Saturday, January 22, 2011

The Philippines

As I sit and stare out of the Fordham Library window at this...

....I can’t help but think about the stark contrast from where I was just a few days ago.

Sarah was kind enough to agree to allow me to take advantage of a great opportunity to attend a 2 week Project Assessment course in the Philippines. My first time in Southeast Asia was a wonderful experience.

The trip began auspiciously enough when I was delayed for a whole day. Now the reader may be thinking that this sounds terrible and it would indeed have been if I had been delayed someplace like O’Hare or JFK. Fortunately for me I was delayed here….

…In Guam. I eventually did make it to Manila.

We were hosted for the first week of classes by Ateneo de Manila. Outside of our classroom time we did get to go on some cultural trips and see the city. These included trips to the old city center known as Intramuros as well as Corregidor. This is the island where the Americans and Philippinos fought the last battle before being defeated (initially) by the Japanese in WWII. It was from here that McCarther’s “I shall return” comes.

While in Manila I also got to taste a local delicacy that I heard a lot about called balot. I thought I had eaten some challenging things while abroad in my past, but this one may take the cake. It is a duck egg that has been allowed to fertilize and so it has a nearly developed embryo inside. You break a hole in the top, drink the juice (which tastes a lot like chicken soup) and then proceed to eat the insides; hoping all the while that you don't taste feather or beak which is a sign that the egg has been allowed to fertilize for too long. Here's a photo of my particular egg.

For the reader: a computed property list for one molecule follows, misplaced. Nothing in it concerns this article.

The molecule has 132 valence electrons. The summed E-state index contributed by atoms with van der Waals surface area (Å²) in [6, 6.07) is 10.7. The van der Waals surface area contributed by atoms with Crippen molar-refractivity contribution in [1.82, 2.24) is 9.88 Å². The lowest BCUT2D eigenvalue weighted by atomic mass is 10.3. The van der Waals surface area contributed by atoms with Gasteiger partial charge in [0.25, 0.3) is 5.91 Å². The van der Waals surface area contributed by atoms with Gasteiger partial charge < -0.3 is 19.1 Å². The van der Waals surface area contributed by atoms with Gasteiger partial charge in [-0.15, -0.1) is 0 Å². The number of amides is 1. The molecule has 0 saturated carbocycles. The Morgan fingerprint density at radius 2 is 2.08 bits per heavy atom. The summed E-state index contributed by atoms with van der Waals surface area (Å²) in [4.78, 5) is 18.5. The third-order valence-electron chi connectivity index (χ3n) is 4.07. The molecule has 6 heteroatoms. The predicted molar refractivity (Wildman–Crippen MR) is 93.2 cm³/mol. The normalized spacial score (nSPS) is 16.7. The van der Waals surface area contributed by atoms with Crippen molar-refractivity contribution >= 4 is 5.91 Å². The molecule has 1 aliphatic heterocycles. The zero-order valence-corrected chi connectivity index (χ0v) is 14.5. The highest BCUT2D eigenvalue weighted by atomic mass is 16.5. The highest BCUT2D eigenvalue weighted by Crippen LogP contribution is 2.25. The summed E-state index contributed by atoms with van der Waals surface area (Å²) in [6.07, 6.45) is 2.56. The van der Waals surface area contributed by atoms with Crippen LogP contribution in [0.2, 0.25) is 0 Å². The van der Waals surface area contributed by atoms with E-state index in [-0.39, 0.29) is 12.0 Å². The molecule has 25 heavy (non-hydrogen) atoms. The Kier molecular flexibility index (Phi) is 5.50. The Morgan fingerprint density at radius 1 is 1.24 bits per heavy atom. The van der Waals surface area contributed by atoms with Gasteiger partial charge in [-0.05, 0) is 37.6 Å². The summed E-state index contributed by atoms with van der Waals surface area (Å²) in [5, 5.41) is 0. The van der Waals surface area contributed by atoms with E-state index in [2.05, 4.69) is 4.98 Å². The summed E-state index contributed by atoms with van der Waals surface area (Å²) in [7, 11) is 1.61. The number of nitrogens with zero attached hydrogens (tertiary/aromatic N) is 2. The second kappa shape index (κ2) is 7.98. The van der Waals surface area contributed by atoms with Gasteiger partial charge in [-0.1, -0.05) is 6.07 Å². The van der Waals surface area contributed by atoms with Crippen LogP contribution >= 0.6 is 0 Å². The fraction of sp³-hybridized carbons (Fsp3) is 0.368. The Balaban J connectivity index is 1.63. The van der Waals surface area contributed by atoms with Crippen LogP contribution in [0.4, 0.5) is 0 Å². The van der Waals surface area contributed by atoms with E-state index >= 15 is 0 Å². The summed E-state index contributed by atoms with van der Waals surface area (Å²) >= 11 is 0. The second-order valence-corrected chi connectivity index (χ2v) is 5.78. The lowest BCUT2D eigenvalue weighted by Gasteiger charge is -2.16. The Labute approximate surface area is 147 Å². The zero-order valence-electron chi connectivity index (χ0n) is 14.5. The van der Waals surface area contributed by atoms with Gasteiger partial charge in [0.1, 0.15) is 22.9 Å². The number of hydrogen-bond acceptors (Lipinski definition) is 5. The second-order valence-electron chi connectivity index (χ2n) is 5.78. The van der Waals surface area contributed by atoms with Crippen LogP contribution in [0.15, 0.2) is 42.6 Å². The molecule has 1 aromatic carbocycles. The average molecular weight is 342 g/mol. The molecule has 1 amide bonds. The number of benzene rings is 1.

It was rough getting it down, but it actually tasted pretty good.

For the second week of class we traveled to a rural fishing village in the south of Luzon island and spent time living with the local fishing folk. While learning about a local livelihood project (which we were there to assess) we got a chance to go fishing with them. Here we are traveling by boat out to a fishing site.
This was a highlight of the trip. The fishermen spread out these nets that then sink down in the water a few feet in a circular pattern.

They then use these tools which are kind of like large toilet plungers to smack the water. This hopefully startles the fish so that they scramble and get caught up in the net. The video below is of me taking part in the smacking. Our catch was pretty minuscule so perhaps my form can use some work.
videoAdd Image

After catching our fish we went to a white sandy beach, started a fire and ate our catch. It was a pretty darn neat experience.

The villagers in Baranguay Uno, Batangas were so friendly. It had been a while since I had stayed with a host family and I forgot how enjoyable and worthwhile it is to stay with locals while traveling; even if only for a few days, as was the case on this trip. here's a picture of the village:

I, as so many others before me, was very enamored of the artistry of the most common mode of public transportation in the Philippines: the Jeepney.

This particular Jeepney caught our eye. Not sure why Mike Tyson is associated with the Bronx? But nonetheless it's pretty sweet.

All in all it was a great trip and a worthwhile class. Hopefully Sarah and I will be able to visit Southeast Asia sometime in the future.

2 comments:

Anonymous said...

Great pictures and stories Dom. I'm envious of that blue sky and the white sand and I'm sure the accompanying warmth that was there. We are enjoying nice white snow, and temperatures in the teens as I know you are in Bronx...at least we had the blue sky and sunshine over the w/e.
Maybe you and Allan can do a little fishing some time and you can try that technique again.

Kathy

Anonymous said...

BTW....I think there are feather on that egg you ate.............